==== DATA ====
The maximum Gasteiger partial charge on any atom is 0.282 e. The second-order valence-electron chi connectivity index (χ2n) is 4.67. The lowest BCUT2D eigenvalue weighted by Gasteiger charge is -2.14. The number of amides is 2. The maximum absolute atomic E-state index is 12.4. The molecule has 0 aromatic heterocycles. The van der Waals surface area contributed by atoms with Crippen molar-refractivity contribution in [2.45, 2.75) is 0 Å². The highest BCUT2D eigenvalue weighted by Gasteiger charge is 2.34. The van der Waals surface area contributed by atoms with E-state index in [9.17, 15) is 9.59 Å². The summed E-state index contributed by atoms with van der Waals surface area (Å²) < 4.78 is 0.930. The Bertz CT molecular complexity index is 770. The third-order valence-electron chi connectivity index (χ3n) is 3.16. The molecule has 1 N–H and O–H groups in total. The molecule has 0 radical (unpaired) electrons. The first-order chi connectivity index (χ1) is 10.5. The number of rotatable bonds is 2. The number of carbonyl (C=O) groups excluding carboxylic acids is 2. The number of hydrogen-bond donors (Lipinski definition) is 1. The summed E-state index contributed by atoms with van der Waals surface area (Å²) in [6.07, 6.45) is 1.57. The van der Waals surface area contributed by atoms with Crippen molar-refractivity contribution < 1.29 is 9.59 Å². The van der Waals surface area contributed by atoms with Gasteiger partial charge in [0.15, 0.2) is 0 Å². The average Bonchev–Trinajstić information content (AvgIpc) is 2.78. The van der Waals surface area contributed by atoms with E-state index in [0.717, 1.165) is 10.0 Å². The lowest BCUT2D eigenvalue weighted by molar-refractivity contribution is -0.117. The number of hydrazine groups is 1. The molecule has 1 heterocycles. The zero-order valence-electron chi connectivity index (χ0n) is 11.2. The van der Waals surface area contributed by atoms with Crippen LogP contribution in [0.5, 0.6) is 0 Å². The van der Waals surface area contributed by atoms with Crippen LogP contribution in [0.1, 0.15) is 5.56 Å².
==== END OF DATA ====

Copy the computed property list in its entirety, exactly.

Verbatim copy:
The maximum Gasteiger partial charge on any atom is 0.282 e. The second-order valence-electron chi connectivity index (χ2n) is 4.67. The lowest BCUT2D eigenvalue weighted by Gasteiger charge is -2.14. The number of amides is 2. The maximum absolute atomic E-state index is 12.4. The molecule has 0 aromatic heterocycles. The van der Waals surface area contributed by atoms with Crippen molar-refractivity contribution in [2.45, 2.75) is 0 Å². The highest BCUT2D eigenvalue weighted by Gasteiger charge is 2.34. The van der Waals surface area contributed by atoms with E-state index in [9.17, 15) is 9.59 Å². The summed E-state index contributed by atoms with van der Waals surface area (Å²) < 4.78 is 0.930. The Bertz CT molecular complexity index is 770. The third-order valence-electron chi connectivity index (χ3n) is 3.16. The molecule has 1 N–H and O–H groups in total. The molecule has 0 radical (unpaired) electrons. The first-order chi connectivity index (χ1) is 10.5. The number of rotatable bonds is 2. The number of carbonyl (C=O) groups excluding carboxylic acids is 2. The number of hydrogen-bond donors (Lipinski definition) is 1. The summed E-state index contributed by atoms with van der Waals surface area (Å²) in [6.07, 6.45) is 1.57. The van der Waals surface area contributed by atoms with Crippen molar-refractivity contribution < 1.29 is 9.59 Å². The van der Waals surface area contributed by atoms with Gasteiger partial charge in [0.15, 0.2) is 0 Å². The average Bonchev–Trinajstić information content (AvgIpc) is 2.78. The van der Waals surface area contributed by atoms with E-state index in [0.717, 1.165) is 10.0 Å². The lowest BCUT2D eigenvalue weighted by molar-refractivity contribution is -0.117. The number of hydrazine groups is 1. The molecule has 1 heterocycles. The zero-order valence-electron chi connectivity index (χ0n) is 11.2. The van der Waals surface area contributed by atoms with Crippen LogP contribution in [0.5, 0.6) is 0 Å². The van der Waals surface area contributed by atoms with Crippen LogP contribution in [0.1, 0.15) is 5.56 Å².